Storyhill, the popular duo that was born and bred in Bozeman, returns to their roots July 24-27 for the 30th Anniversary Celebration and Road Show.
After graduating from high school back in 1989, Chris Cunningham and Johnny Hermanson spent a day at Peak Recording and made a record, simply titled Chris and Johnny. Now known as Storyhill, the duo is celebrating 30 years with a 30th anniversary concert and dinner July 27 at the Gallatin County Fairgrounds, preceded by a four-day tour of their favorite haunts and inspirations.
During the concert at 7:30 p.m., the duo weaves through 15 albums of music, splicing songs from their high school, college and full-time national touring years with newly written tunes. A celebration dinner at 5:30 p.m. is available pre-concert; and all attendees are invited to a post-concert party at Ted’s Montana Grill in the historic Baxter Hotel.
Storyhill is also hosting a VIP Road Show for a limited number of fans July 24-27; the tour visits some of their favorite locations in Southwestern Montana, including Bridger Bowl, Hyalite Reservoir, Mary on the Mountain (aka Our Lady of the Rockies) and the headwaters of the Missouri River.
Although they had been on a hiatus from writing and performing music as a duo since 2014, they released a live album in the fall of 2018 called Stages and toured in support of it. That tour helped reignite their passion for collectively creating music.
According to their manager, Jim Kowitz, the 30th anniversary Road Show and concert are part of a more expansive plan, including future performances in Montana. The duo’s anniversary show Aug. 25 in Minneapolis is already sold out; a performance is also slated for Nov. 9 at the Fitzgerald Theater in St. Paul.
Storyhill fans connect “in times of hope, pain and celebration”
Cunningham resides in Bozeman, where he continues to write songs, perform, and record and produce for other musicians at his Basecamp Recording Studio.
“I can never predict where a song will come from or what I’ll write about,” he says. “The one constant for me seems to be a sense of revelation and hope, even after a period of struggle or reflection.”
Hermanson, who lives in St. Paul, Minn., is an award-winning songwriter and composer who has created and sold music in many genres, including orchestral, world, pop and rock. He’s also the creative director of Egg Music, which specializes in original music for advertising, film and TV.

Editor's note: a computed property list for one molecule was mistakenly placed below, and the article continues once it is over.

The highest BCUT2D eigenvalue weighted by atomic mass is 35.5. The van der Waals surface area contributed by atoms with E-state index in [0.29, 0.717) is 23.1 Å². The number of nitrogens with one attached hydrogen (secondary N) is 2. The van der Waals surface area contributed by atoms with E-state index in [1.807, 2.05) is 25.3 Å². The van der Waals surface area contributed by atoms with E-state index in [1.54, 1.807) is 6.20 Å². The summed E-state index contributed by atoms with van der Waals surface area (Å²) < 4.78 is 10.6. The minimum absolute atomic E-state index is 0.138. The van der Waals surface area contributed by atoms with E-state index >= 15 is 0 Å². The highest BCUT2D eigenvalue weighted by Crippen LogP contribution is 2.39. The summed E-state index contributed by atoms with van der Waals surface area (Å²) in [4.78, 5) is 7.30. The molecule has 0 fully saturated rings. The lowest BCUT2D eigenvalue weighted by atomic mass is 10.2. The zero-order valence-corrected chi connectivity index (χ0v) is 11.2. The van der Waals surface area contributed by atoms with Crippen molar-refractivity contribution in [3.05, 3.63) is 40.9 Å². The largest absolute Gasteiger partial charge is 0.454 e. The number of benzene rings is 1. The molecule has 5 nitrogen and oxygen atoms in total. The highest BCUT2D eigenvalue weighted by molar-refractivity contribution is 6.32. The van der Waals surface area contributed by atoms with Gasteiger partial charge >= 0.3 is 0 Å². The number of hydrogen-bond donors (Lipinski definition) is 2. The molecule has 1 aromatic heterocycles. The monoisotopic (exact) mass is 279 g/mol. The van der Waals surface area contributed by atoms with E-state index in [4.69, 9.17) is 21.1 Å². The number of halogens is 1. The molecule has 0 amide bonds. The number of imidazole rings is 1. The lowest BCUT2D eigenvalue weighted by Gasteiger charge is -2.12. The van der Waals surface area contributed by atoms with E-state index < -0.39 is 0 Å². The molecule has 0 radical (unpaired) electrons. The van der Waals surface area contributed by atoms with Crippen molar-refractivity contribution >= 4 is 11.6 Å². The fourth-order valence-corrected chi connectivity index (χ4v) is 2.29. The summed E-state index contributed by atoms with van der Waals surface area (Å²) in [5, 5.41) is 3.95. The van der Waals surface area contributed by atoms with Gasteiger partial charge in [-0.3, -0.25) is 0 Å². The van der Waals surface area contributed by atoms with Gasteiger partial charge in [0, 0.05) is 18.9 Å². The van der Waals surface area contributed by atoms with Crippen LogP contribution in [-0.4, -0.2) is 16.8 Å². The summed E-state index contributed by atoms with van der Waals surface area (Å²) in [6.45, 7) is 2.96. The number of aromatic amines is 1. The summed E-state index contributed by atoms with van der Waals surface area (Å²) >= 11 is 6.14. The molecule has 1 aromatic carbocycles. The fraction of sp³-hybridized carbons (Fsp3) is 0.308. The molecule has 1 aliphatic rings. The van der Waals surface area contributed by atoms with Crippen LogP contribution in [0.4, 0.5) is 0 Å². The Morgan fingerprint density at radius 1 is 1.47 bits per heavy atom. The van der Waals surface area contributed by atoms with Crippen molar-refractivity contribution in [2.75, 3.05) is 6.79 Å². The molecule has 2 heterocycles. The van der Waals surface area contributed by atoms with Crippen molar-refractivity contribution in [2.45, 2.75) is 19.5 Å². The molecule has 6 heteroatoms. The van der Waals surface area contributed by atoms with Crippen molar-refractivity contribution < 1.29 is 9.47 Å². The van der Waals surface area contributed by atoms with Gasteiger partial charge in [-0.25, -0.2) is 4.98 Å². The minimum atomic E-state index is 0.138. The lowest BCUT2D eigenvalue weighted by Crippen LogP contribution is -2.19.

Even though the two have gone different directions and nourished successful careers, they continue to return to their roots as songwriters and singers whose uncanny harmonies have been compared to Simon and Garfunkel and the Everly Brothers.
Their enduring national popularity “is a phenomenon,” says Kowitz.
From their start at Bozeman High School to attending St. Olaf College in Northfield, Minn., together, followed by nearly two decades of sporadic cross-country touring and performances on nationally syndicated radio programs, they’ve developed a devoted fan base.
“Each time the duo has stepped back from touring or creating music together, the fan base has clamored for their return,” says Kowitz. “Fans are able to connect to their lyrics and melodies, clinging to them in times of hope, pain and celebration.”
Road Show: Quirky & Original
The 30th Anniversary Road Show and concert are drawing people to Bozeman from Minnesota, New York, North Carolina, Texas and even Argentina.
Road Show attendees are split between those traveling from afar for the celebration and Montanans. Certain portions of the trip are sold-out, but Kowitz notes, “there are still a few spots left for those who want to travel with us to Butte to visit Our Lady of the Rockies, or as Storyhill fans call her, ‘Mary on the mountain’.”
Kowitz says planning for the celebration has taken nearly a full year. It began with the idea of sharing “the where and how it all started. The guys talked about locations that were meaningful to them and inspirational to their songwriting,” he recalls.
Together, they drafted a Road Show agenda and shared it with some long-time admirers, whose response “was overwhelmingly positive. We knew then that we had to make it happen.”
Like Storyhill’s music, the tour itself is quirky and original.
It starts off with a visit to Bozeman High School’s choir room. “The school district’s music department and teachers were instrumental in the duo’s formation and it felt important to take the fans into that space,” says Kowitz.
When he filed a facility usage request in early January, “I had to explain who Storyhill was and why we wanted to get into the choir room for a night.”
He also tracked down Marco Ferro, the duo’s choir teacher, who plans to join the tour group “for a conversation about having Chris and Johnny in his classroom 30 years ago.”
Hyalite Reservoir, another destination on the tour, holds a special place for the pair. “From camping trips as kids, to weddings and their very own Storyhill Fest, Hyalite has become part of the fabric of the duo and their fans,” says Kowitz.
Their visit to Butte takes them high above town to Our Lady of the Rockies, a giant statue of Mother Mary that overlooks the city. “She became the subject of a fictional tale sung by the duo since the mid 1990s,” says Kowitz. Even though she appears in song, neither songwriter has visited the iconic statue. “This will be their opportunity to visit her and perform their song at the feet of Mary.”